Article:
Safer Internet Day

700 schools take part in Safer Internet Day

International events promote awareness of online wellbeing, digital literacy
Image: Webwise

11 February 2020

More than 170,000 students across Ireland are expected to take part in events for Safer Internet Day. This year’s theme is Together for a Better Internet.

The an-EU wide initiative aims to promote a safer Internet for all users, especially young people. It was first marked in 2004 and now takes place in approximately 150 countries worldwide.

In Ireland, Safer Internet Day is co-ordinated by Webwise, the Irish Internet Safety Awareness Centre which is co-funded by the Dept of Education & Skills, and the European Union’s Connecting Europe Facility.




Almost 700 schools and organisations have registered for Safer Internet Day events. These include school assemblies, student mentoring, positivity weeks, online safety talks and workshops addressing topics such as consent online, digital well-being, social media use and respectful communication.

In addition to school-based activities, Webwise will be launching Connected, a curriculum-based educational resource, designed for Junior Cycle teachers exploring digital literacy, young people’s rights on the Internet, online wellbeing, Big Data and false information.

Speaking at the launch of Connected launch at Twitter’s office in Dublin, was Prof Brian O’Neill, director of research at TU Dublin. “Online safety comprises a broader set of skills that go beyond privacy settings. It’s about being digital media smart, and to be smart requires learning and awareness,” said Prof O’Neill.

“There are huge benefits to the Internet. Equipping our future generations to grasp and enjoy these benefits involves investing in their capabilities. Comprehensive, curriculum-based programmes are essential in giving young people the knowledge and skills to be resilient online citizens.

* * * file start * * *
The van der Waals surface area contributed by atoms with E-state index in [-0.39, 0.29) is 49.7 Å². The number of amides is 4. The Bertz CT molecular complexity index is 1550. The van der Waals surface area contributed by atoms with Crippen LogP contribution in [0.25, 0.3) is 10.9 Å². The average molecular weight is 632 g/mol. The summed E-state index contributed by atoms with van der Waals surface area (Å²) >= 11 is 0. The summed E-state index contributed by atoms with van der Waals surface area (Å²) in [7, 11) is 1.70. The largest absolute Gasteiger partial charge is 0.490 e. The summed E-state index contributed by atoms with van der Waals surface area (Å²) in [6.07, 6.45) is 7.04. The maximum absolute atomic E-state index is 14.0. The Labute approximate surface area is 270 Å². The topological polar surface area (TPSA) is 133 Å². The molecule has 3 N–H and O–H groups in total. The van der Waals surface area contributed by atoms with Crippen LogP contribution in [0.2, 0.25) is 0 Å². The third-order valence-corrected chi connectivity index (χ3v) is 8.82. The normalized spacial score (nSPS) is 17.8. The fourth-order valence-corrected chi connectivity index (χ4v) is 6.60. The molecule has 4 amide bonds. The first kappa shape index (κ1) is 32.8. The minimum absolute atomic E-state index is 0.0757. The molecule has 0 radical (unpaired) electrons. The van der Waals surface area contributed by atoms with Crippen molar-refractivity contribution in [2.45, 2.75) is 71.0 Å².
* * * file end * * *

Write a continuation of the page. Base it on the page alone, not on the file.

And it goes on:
“Equally, teachers need the understanding and materials to impart digital literacy. The new Webwise programme, Connected, responds to these dimensions, and is a good example of collaborative work by many agencies and experts in the pedagogy and digital technology fields.”

Webwise has trained and mobilised 100 student ambassadors and 40 teachers from second-level schools to lead online safety events in their own schools and communities. Some of these students will take part in a youth panel discussion at the Webwise seminar, while others will lead Safer Internet Day activities in their schools and communities.

Charity activism

Children and Youth Charities Barnardos, Children’s Rights Alliance, CyberSafeIreland, Dublin Rape Crisis Centre, One in Four, the ISPCC and are marking the day by advocating for greater resources to be devoted to online child safety in the next programme for government.

The Children’s Rights Alliance has called for a five-year programme to consisting of he appointment of a digital safety commissioner; increased resources for An Garda Siochana to investigate crimes involving images of child sex abuse; the introduction of a digital literacy plan in formal and non-formal education; and the ensuring that digital rights and online safety are central to the next Children and Young people’s strategy.

Alex Cooney, CEO, CyberSafeIreland, commented: “Our latest survey data reveals that almost a third of young children have been upset by material encountered online should be a wake-up call to whoever emerges in government after the general election that we must get to grips with children’s internet use and access. There have been plenty of encouraging promises made in parties’ election manifestos, but the proof of their commitment will be seeing these translated into a programme for government with clear action points and timelines to both protect and empower our children in the online world.”

TechCentral Reporters

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